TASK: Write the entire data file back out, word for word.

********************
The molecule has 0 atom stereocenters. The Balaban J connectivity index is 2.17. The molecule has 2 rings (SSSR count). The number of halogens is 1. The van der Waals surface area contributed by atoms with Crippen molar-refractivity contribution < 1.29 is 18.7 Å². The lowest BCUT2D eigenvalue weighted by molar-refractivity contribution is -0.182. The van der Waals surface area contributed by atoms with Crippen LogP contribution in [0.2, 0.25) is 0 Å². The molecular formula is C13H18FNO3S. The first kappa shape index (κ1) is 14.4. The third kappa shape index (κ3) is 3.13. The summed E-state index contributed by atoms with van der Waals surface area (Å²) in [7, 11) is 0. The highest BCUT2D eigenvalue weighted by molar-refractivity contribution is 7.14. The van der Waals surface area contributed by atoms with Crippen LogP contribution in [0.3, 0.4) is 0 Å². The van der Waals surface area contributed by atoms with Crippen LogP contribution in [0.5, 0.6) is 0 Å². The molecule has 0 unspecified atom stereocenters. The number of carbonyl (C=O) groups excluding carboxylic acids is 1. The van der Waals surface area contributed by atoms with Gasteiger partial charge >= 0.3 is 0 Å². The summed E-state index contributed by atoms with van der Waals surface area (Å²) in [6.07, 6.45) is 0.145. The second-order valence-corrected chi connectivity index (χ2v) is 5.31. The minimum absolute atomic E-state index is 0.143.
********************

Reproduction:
The molecule has 0 atom stereocenters. The Balaban J connectivity index is 2.17. The molecule has 2 rings (SSSR count). The number of halogens is 1. The van der Waals surface area contributed by atoms with Crippen molar-refractivity contribution < 1.29 is 18.7 Å². The lowest BCUT2D eigenvalue weighted by molar-refractivity contribution is -0.182. The van der Waals surface area contributed by atoms with Crippen LogP contribution in [0.2, 0.25) is 0 Å². The molecular formula is C13H18FNO3S. The first kappa shape index (κ1) is 14.4. The third kappa shape index (κ3) is 3.13. The summed E-state index contributed by atoms with van der Waals surface area (Å²) in [7, 11) is 0. The highest BCUT2D eigenvalue weighted by molar-refractivity contribution is 7.14. The van der Waals surface area contributed by atoms with Crippen LogP contribution in [0.3, 0.4) is 0 Å². The van der Waals surface area contributed by atoms with Crippen LogP contribution in [0.5, 0.6) is 0 Å². The molecule has 0 unspecified atom stereocenters. The number of carbonyl (C=O) groups excluding carboxylic acids is 1. The van der Waals surface area contributed by atoms with Gasteiger partial charge >= 0.3 is 0 Å². The summed E-state index contributed by atoms with van der Waals surface area (Å²) in [6.07, 6.45) is 0.145. The second-order valence-corrected chi connectivity index (χ2v) is 5.31. The minimum absolute atomic E-state index is 0.143.